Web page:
Joint CISA, FBI, and DHS Cybersecurity Advisory Warns About ‘APT 29’ Methods

Written by Bill Toulas
Last updated September 28, 2021

The Federal Bureau of Investigation (FBI), the Department of Homeland Security (DHS), and the Cybersecurity and Infrastructure Security Agency (CISA) have issued a cybersecurity advisory warning about the continuous threat of APT 29, aka “the Dukes,” or “CozyBear,” who are believed to be agents of the Russian Foreign Intelligence Service (SVR). In the advisory, the American agencies detail how the hackers move, what techniques they use, and what vulnerabilities they appear to target the most.

First, there’s the “password spraying” approach which the actors deploy to steal weak passwords associated with an administrative account. The hackers are going “low and slow,” testing a small number of passwords at infrequent intervals to not raise any security alarms. Also, the spraying occurs via a large number of IP addresses that are all located in the same country as the target entity.

The advisory recommends the mandatory use of an approved MFA (multi-factor authentication) solution, the prohibition of remote access to administrative functions, and the conduction of regular audits of all mailbox settings and account permissions. Additionally, employees should receive regular training in all matters of security.

The zero-day vulnerability that the CISA advisory gives as an example is CVE-2019-19781, an RCE flaw in the Citrix Application Delivery Controller and Gateway. This is the same flaw that the NSA ranked as the third most exploited by Chinese hackers in a report that came out last year. It is now merely used as an example of how actors can run code remotely without having to authenticate, establish a strong foothold, and access web-based resources freely.

The obvious advice here is to apply the available patches, but the advisory also recommends measures relevant to identifying lateral movement activities. This includes monitoring for NMAP commands, enabling AV/endpoint monitoring tools, and requiring MFA to access internal systems.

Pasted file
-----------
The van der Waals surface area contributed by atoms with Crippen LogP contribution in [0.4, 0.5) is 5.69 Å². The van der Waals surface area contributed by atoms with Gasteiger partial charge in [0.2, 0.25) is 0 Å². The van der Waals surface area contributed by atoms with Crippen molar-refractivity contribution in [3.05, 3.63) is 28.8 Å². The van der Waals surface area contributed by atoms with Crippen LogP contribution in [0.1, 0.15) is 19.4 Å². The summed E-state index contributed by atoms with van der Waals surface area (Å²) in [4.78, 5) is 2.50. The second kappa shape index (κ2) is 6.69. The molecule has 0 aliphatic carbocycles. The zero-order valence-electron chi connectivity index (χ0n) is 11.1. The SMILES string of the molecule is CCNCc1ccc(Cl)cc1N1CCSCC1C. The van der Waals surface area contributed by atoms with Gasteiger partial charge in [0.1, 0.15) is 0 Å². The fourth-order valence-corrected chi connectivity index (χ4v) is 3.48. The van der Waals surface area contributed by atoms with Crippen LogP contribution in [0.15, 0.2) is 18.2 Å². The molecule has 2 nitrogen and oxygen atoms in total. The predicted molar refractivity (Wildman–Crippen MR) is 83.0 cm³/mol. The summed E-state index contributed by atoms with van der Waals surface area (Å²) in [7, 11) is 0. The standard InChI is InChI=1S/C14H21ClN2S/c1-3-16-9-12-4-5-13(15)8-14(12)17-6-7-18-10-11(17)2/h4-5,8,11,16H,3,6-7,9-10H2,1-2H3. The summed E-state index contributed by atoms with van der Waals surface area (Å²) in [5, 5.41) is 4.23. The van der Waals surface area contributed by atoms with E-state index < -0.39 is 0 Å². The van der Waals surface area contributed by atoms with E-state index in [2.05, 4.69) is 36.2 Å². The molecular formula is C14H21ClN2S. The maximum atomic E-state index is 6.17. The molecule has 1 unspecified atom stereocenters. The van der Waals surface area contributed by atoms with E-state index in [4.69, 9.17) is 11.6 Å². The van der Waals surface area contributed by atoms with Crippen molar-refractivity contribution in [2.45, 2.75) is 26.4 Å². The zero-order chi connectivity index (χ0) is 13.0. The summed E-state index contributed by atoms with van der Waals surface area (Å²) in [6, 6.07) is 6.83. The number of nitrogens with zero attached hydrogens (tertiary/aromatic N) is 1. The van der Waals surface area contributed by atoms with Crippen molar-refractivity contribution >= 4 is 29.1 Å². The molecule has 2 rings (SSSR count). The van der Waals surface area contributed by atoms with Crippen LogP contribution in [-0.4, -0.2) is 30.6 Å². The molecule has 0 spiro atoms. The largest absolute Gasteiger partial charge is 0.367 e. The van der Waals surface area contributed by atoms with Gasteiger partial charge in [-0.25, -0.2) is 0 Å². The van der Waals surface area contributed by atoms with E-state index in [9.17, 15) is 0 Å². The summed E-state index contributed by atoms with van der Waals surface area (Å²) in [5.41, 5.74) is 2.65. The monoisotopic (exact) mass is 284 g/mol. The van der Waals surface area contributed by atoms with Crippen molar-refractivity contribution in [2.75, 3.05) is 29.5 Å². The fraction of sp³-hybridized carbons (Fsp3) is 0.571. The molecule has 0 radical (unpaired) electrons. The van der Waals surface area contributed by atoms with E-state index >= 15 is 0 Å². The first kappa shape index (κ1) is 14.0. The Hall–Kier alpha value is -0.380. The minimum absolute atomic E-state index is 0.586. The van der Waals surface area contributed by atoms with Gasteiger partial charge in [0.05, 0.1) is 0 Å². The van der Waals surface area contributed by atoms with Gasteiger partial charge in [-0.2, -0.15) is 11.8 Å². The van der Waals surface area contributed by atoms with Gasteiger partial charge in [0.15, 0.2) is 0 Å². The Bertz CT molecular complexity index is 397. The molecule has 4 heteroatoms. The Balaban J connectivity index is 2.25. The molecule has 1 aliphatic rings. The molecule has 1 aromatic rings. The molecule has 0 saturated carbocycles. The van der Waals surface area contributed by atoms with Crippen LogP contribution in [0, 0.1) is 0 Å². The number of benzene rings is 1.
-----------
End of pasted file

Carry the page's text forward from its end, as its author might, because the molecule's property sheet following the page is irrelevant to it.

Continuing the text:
Then we have the “WELLMESS” malware, which mostly focused on targeting COVID-19 vaccine development, and which was planted in unpatched networks that carried some form of a known vulnerability. This malware was used against supercomputers that contributed to vaccine development research, large telecom service providers, government entities, and more.

And finally, there’s the mention of SolarWinds and supply chain attacks in general. The Biden administration has no doubt about the involvement of SVR actors in the particular campaign, one of the worst to have unfolded in the industry. The recommendations here include log file auditing, endpoint protection system deployment, and the use of public resources to identify credential abuse within cloud environments.

All in all, there’s nothing new or anything we don’t already know in this advisory. However, there are still some things outlined that could help organizations get out of their panic and look and return to basics when it comes to cybersecurity.

As Joseph Neumann, an executive advisor at Coalfire, tells us:

Organizations that are currently under attack are on the lower end of the maturity spectrum in their security posture. Basic things like enabling two-factor authentication on admin credentials, not allowing for remote logins from unknown IP addresses, or having a management VPN/backplane are common for any company with these tools.

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